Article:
Time for another post from our little Compensation Geek, Meghann Bedell:

Are you ready for your retirement, Millennial buddy? Yes, I know you’re 20-something years old, but bear with me – 401(k), 403(b), Ira Roth, IRA do you know the difference? What does your company offer? Do you even know?

Are you making the mistake of thinking who the hell cares about retirement – I’ve got 30 years to save.

Let me say this loud and clear – it’s never too early to start saving. For the more stubborn folks, I repeat, NEVER TOO EARLY!

Millennials (and everyone else) remember the unprecedented collapse of the economy in 2008/2009.  I personally know some people who lost everything (and if I know someone I know that most of you know someone too)!

This all happened when my class was graduating college…what a great starting point for us! “Congrats on all of your hard work, but….” – now it’s time to compete with people that have 10+ years of experience in a job with a company that may or may not be around in the next five years.  Oh, and remember what we were telling you about the “Baby Boomers” moving out of the workplace?  Well that’s off the table, too, because the majority of them just lost all of their savings, and they will be in the workplace for another 15 years. Good luck!

If you were fortunate enough to find a job at that point then I say hold on to it for dear life and don’t let go – but now five years later the economic situation has stabilized a bit (not recovered, mind you), and more people are getting permanent positions.  Now you are asking, what’s the moral of this long-winded terribly boring story?

It’s important to save what you can now because it’s not a guarantee that the option will always be there. Not tomorrow, not next pay period, not next year…. Now!

Most employers put a freeze on matching a portion of what their employee’s contribute to retirement plans when the economy went south, but now they have lifted that freeze and are offering you free money. All you have to do is be smart enough to take it.

It doesn’t take 50%, 25% or even 10% of your pay – Contributing as little as 3% of your pay will make a difference over the course of a year.

More good news – if your company offers you a retirement plan then I bet you they offer payroll deduction for your contribution – that means the contribution comes out on a pretax basis and that in turn lowers your taxable income – a win-win for you!


Don’t let articles like this be right.  Don’t let a false belief that you will live forever, or the thought that “the recession is over” prevent you from saving for your future now.

Portion Control

Say hello to our new Compensation Contributor, Meghann Helman Bedell…self-admitted compensation geek and keeper of the flame at GenYHR.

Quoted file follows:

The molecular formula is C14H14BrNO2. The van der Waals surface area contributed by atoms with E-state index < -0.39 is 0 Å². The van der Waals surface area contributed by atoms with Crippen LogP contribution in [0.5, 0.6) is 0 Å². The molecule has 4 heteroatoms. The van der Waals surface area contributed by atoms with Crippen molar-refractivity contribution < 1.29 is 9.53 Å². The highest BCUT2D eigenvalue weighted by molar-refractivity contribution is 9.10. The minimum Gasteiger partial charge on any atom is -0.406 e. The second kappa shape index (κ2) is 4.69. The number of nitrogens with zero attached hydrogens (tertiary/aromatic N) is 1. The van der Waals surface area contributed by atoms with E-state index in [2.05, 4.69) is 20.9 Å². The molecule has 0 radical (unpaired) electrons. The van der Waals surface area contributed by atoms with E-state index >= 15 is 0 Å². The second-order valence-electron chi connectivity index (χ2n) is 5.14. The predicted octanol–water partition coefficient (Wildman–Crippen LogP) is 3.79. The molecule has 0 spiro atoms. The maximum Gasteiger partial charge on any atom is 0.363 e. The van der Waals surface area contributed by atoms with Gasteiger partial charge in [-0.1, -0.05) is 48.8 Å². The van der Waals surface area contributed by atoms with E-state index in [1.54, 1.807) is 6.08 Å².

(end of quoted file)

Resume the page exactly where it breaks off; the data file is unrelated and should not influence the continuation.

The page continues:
This is it…the one time each year when we suck it up and ask for more money. It seems reasonable; you work hard, you showed up on time, you definitely deserve more than Charlie, why would you be denied? Could it really be as a simple as “yes” or “no” from your manager? It’s not like you’re asking for a big raise, it’s only a few more dollars per week.

You are not alone.  Actually, this time of year it is very common for employees to begin to look at their compensation and wonder what the New Year could possibly hold for them.  It’s also the time of year when businesses begin to look at their finances and being to plan for their new fiscal year.

The foundation of employee compensation can be explained in the laws that the government has put into place like this one, that one and this other one.  Companies are incentivized to do their absolute best to make sure that their pay practices are fair and equitable. If companies are found to be in violation of these laws, then the consequences can be very severe and expensiveportion-control

Working in HR, I often hear the following phrase “This is a big company; they make enough money to pay me another $.50/hr”. It’s understandable not to understand all of the nuances that effect compensation when you do not work with it every day. So, it should be no surprise that there are applicants, employees and even random people who actually believe this statement. These people have come to some sort of random conclusion that compensation is just their base rate of pay, and that the company that they work for or want to work for is just being plain greedy.

Let’s take a look at this logically.  If your position is a 40 hour per week position, then a $.50/hr increase to your base rate of pay would be an additional $1,040/year. If your company is nice enough to offer you benefits, then please remember to add on the expense for your benefits. This expense is approximately 15% – 33% of your annual salary (please note that this is an estimated/average cost and the actual percentage will depend on the company). Don’t forget if your employer has a retirement program (pension plan/401(k) or 403(b) match program), then that would be an additional 5%-10% annually (estimated).  Also, please add in the increased cost of any shift differential, overtime, on-call pay, holiday pay, sick time off, vacation time, preceptor pay, education pay, etc ……these would all be costs incurred by the company.

Finished doing the math? How much does it come out to be? I bet it’s a little more than you originally thought, right!

When you are finally get up enough nerve to have a compensation discussion with your boss again, just remember to keep in mind what that company invests in you already.  I’m sure you are worth that extra money, but make sure you let your boss know that you are appreciative and understand the monetary commitment that the company has made to you at this point.

Besides, Charlie is probably lying about what he’s making, so to hell with him.